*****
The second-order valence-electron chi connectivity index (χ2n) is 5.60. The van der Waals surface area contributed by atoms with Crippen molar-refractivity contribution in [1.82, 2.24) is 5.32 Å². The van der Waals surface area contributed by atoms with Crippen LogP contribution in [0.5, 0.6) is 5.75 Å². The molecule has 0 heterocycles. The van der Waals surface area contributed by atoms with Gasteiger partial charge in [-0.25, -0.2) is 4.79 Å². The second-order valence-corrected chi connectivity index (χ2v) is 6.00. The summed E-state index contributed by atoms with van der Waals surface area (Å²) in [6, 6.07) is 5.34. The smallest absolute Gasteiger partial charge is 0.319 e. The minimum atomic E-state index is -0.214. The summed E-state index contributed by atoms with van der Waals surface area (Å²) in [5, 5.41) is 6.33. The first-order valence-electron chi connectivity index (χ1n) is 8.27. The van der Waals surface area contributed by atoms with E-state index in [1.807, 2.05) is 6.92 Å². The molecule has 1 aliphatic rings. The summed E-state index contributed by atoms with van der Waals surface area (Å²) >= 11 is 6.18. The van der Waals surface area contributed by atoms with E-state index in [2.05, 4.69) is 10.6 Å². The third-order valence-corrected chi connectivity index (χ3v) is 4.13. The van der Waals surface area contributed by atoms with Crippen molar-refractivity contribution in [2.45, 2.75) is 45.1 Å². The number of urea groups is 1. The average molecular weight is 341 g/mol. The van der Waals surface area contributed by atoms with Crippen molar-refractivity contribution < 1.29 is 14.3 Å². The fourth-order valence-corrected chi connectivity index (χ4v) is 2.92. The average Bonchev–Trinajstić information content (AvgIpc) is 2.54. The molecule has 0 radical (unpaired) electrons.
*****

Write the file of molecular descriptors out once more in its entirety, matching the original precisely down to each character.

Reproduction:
The second-order valence-electron chi connectivity index (χ2n) is 5.60. The van der Waals surface area contributed by atoms with Crippen molar-refractivity contribution in [1.82, 2.24) is 5.32 Å². The van der Waals surface area contributed by atoms with Crippen LogP contribution in [0.5, 0.6) is 5.75 Å². The molecule has 0 heterocycles. The van der Waals surface area contributed by atoms with Gasteiger partial charge in [-0.25, -0.2) is 4.79 Å². The second-order valence-corrected chi connectivity index (χ2v) is 6.00. The summed E-state index contributed by atoms with van der Waals surface area (Å²) in [6, 6.07) is 5.34. The smallest absolute Gasteiger partial charge is 0.319 e. The minimum atomic E-state index is -0.214. The summed E-state index contributed by atoms with van der Waals surface area (Å²) in [5, 5.41) is 6.33. The first-order valence-electron chi connectivity index (χ1n) is 8.27. The van der Waals surface area contributed by atoms with E-state index in [1.807, 2.05) is 6.92 Å². The molecule has 1 aliphatic rings. The summed E-state index contributed by atoms with van der Waals surface area (Å²) >= 11 is 6.18. The van der Waals surface area contributed by atoms with E-state index in [2.05, 4.69) is 10.6 Å². The third-order valence-corrected chi connectivity index (χ3v) is 4.13. The van der Waals surface area contributed by atoms with Crippen molar-refractivity contribution in [2.45, 2.75) is 45.1 Å². The number of urea groups is 1. The average molecular weight is 341 g/mol. The van der Waals surface area contributed by atoms with Crippen molar-refractivity contribution < 1.29 is 14.3 Å². The fourth-order valence-corrected chi connectivity index (χ4v) is 2.92. The average Bonchev–Trinajstić information content (AvgIpc) is 2.54. The molecule has 0 radical (unpaired) electrons.